You have likely studied exponential growth and even modeled populations using exponential functions. In this section we'll look at a special kind of exponential function called the** logistic function**.

The logistic function is a function that models the exponential growth of a population, but also considers factors like the carrying capacity of land: A certain region simply won't support unlimited growth because as one population grows, its resources diminish. So a logistic function puts a *limit* on growth.

Below is a comparison of exponential and logistic growth curves with some features highlighted.

Exponential growth is unchecked growth. Exponential functions arenâ€™t realistic models of population growth and other phenomena.

The logistic function is exponential for early times, but the growth slows as it reaches some limit. In this hypothetical case, the limit seems to be about 85 individuals; the function approaches a horizontal asymptote at **P(t)** = 85..

The logistic function can be written in a number of ways that are all only subtly different. In this version, **n(t)** is the population ("number") as a function of time, **t**. **t _{o}** is the initial time, and the term

One clever example of logistic growth is the spreading of a rumor in a population. Suppose that one person knows a secret, and once a day, anyone who knows the secret can share it with one other person, but without knowing whether that person already knows it. Well, early on, it's unlikely that a teller will run across someone who already knows the secret, but later, when more people know, it's less likely to find a person who *doesn't* know.

In this example, I assumed we have a group of 20 people, and that person #1 knows the secret to begin with. Then, on each "round," I generated a random number (using a spreadsheet) between 1 and 20, to choose whom to tell the secret next. the results are in the table below.

In round one, 1 told 4. In round two, 1 and 4 told 20 and 6, for a total of four secret-knowers. In round three, those four told four new people to increase the total to 8.

But notice that in round four, we begin to tell people who already know the secret, so the accumulation of secret knowers begins to slow down.

That continues until poor #14 finally learns the secret after eight rounds. The results are plotted here and you can see that it's just like our logistic growth curves.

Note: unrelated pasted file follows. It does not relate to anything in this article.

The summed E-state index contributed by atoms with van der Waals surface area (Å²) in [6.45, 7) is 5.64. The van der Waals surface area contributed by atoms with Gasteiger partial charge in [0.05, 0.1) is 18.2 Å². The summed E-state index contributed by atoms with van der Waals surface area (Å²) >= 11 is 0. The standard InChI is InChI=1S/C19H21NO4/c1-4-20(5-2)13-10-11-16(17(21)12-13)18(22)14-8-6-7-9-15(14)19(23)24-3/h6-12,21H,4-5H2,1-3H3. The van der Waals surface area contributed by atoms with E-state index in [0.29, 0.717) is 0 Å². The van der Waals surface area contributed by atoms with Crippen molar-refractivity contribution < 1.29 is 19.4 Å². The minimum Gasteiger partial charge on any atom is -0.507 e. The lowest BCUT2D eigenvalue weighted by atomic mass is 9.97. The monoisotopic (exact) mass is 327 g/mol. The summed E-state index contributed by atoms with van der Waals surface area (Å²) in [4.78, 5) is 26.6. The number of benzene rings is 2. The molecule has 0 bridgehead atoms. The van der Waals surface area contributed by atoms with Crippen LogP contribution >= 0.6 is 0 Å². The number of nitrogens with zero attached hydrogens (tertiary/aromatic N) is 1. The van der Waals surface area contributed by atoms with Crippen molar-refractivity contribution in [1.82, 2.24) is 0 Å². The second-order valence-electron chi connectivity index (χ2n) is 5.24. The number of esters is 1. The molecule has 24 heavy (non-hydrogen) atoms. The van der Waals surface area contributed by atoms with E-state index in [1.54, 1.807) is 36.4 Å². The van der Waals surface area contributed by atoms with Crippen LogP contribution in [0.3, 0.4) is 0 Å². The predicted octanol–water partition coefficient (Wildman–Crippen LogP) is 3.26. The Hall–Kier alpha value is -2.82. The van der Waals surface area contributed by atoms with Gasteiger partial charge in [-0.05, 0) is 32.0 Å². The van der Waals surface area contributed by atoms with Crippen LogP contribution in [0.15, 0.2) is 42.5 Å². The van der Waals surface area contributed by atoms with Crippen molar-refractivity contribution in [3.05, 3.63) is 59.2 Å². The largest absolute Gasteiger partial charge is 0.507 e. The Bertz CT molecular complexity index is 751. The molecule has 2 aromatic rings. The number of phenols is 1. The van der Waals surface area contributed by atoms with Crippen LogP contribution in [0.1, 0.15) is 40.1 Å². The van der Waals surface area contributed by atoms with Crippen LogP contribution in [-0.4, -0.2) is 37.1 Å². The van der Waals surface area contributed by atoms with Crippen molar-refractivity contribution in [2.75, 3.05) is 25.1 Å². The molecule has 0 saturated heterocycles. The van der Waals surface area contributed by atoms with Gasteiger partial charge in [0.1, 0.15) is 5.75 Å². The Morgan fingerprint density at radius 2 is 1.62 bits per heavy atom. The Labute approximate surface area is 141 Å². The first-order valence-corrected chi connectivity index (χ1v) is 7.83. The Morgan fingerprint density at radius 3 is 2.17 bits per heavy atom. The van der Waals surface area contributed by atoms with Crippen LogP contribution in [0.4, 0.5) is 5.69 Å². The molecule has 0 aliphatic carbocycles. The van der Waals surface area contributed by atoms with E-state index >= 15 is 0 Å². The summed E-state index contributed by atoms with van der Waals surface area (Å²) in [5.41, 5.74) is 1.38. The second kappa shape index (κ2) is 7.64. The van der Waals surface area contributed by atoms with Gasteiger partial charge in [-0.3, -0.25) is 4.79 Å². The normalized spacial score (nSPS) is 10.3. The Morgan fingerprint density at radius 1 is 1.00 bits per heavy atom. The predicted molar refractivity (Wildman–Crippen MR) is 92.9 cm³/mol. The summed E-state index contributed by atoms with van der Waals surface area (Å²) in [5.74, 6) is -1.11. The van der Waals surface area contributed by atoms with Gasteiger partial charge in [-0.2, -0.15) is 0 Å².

One important feature of the logistic function is it's behavior at large values of the independent variable. Here we'll define a population function n(t) as a logistic function.

There are two adjustable parameters in this function, L and k. These are a vertical scaling parameter ( L ) and a horizontal scaling parameter ( k ) that allow us to stretch or compress such a function to fit our data.

We're interested in the limiting behavior as our variable t (for time) increases to infinity:

Now if we look at the part of the function that contains **t**, and replace the negative exponential with a fraction, we see that the fraction tends toward zero as **t** gets large because 1 over a very large number tends toward zero as the denominator grows:

So the overall limit of the function as t gets very large (after a sufficient time has passed) is

So the limit of the function is the numerator, L. This makes the limiting value of a logistic function easy to find, and it makes a logistic function relatively easy to write given enough data.

Here is a simple logistic function for a population as a function of time:

By moving the sliders, you can see how the curve changes when you change the **A** parameter and the **B** parameter.

**A** changes the maximum population, the limit of the function as time gets large, and **B** changes the curvature of the function; small values ease the curves and large values sharpen them.

By including a simple vertical translation (which would be the baseline population), this logistic curve can be fit to real data by adjusting the parameters.

This simple function is good up to a maximum limiting population of 100, just for illustration purposes.

Solution: First we'll substitute in the only piece of information we have, namely that **P(t)** at some **t** (we'll assume that's in years) is 18,000:

Multiplying both sides by the denominator of the fraction gives us

And dividing by 18,000 on both sides gives

Next we subtract 1 to get

Now if we take the natural log (**ln**) of both sides, remembering that **ln(x)** and **e ^{x}** are inverse functions, we "release" the exponent to get

Now dividing by -0.12 and adding 50 to each side gives us the time

The arithmetic give us

here is a graph of this logistic function along with our solution (dashed line).

(**t** in days)

Solution: First we'll plug in **t** = 5 days to solve the first part of the problem:

That's pretty straightforward. Just make sure you organize your calculation and do it in simple steps. Now for the second part. First, 45% of our population is

Now if we plug that in for **n(t)**, we have to solve this equation for the time:

Multiplying both sides by the denominator, followed by division of both sides by 2250 gives us

Subtract the 1 from both sides:

... and divide by 4999 to get:

Taking the natural log of both sides releases the -0.8**t** from the exponent:

Finally, dividing by -0.8 gives us the number of days until 45% of the population is infected.

Such models and calculations are often employed to track and predict the spread of epidemic diseases.

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